Sticking to the status quo would be especially unfortunate given the fact that Fatou Bensouda, the ICC’s new prosecutor, is Gambian. It is her home that is leading the revolt against her institution, labelling it a tool of Western neo-colonialism. Bensouda, not the Court’s advocates in the global north, must bring together African victims and civil society groups, and lead them in the confrontation with their leaders. Statements from the ICC Deputy Prosecutor announcing the Court was “disappointed” by the failure to arrest Bashir are wholly unsatisfactory and display either dangerous ignorance towards, or inability to deal with, the magnitude of the challenge. Six years after the issuance of the arrest warrant, there does not seem to be a Plan B.
In tandem with this effort, and in order to facilitate its success, the Court must be proactive in ending the second example of how it has failed to usher in an era of greater respect for the rule of law — the United States of America must become a member of the Court. True, the U.S. and the ICC now enjoy positive relations, and the U.S. has not stood in the way of Security Council referrals in Darfur and Libya. Its soldiers are also helping track down Joseph Kony and other Lord’s Resistance Army leaders, wanted by the ICC for crimes in northern Uganda. But it is still not a member of the Court and refuses to subject itself to its jurisdiction.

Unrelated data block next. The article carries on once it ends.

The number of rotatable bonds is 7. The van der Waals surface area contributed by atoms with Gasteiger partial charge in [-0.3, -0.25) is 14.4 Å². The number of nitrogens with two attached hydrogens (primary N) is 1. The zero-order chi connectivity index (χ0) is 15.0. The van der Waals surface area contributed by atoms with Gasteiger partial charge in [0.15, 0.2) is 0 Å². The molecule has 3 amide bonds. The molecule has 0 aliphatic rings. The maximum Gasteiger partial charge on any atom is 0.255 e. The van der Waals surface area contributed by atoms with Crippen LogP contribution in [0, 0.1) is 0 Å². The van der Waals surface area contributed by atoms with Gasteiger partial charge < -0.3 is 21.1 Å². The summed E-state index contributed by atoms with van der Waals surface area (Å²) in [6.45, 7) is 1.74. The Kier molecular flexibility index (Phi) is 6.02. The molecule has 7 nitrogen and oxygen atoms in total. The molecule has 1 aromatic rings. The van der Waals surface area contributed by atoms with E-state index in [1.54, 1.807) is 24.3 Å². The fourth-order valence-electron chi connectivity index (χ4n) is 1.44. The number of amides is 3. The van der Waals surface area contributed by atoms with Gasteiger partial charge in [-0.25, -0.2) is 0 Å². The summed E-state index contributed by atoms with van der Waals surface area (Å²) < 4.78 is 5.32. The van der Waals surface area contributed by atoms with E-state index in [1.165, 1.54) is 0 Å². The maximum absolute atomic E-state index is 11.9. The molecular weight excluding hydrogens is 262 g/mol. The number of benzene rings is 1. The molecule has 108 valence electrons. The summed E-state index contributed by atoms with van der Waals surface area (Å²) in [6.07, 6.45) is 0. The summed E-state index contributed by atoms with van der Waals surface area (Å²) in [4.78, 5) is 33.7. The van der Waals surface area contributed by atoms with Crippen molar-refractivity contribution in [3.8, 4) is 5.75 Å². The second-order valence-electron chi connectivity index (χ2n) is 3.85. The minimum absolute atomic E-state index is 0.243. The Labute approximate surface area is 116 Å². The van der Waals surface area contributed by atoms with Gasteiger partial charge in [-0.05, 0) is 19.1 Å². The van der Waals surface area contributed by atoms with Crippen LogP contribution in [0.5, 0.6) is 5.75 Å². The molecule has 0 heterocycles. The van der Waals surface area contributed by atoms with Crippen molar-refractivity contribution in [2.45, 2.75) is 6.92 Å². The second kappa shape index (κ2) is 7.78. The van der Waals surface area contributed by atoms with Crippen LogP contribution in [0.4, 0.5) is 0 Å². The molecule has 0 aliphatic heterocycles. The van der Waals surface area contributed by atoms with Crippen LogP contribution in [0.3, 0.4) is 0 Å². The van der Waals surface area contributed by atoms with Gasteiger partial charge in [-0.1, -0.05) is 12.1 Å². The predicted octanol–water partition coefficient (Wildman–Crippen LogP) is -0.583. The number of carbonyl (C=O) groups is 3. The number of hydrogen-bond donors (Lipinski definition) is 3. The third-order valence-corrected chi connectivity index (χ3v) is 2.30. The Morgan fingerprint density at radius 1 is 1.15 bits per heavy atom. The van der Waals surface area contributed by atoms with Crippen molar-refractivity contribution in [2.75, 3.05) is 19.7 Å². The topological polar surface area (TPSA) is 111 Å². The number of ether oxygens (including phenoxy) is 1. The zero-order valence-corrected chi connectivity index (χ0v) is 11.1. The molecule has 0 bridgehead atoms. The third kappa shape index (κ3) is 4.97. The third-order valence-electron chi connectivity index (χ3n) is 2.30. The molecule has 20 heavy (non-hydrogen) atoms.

This is a glaring double standard for an institution trying to bring African leaders to the global north to stand trial. Louise Arbour, who is beginning to question the efficacy of international criminal justice as a means to achieving peace, encapsulates the price of this double standard:
“The fact that others equally guilty than you are not brought to account doesn’t make you less guilty. But it makes it less just to single you out.”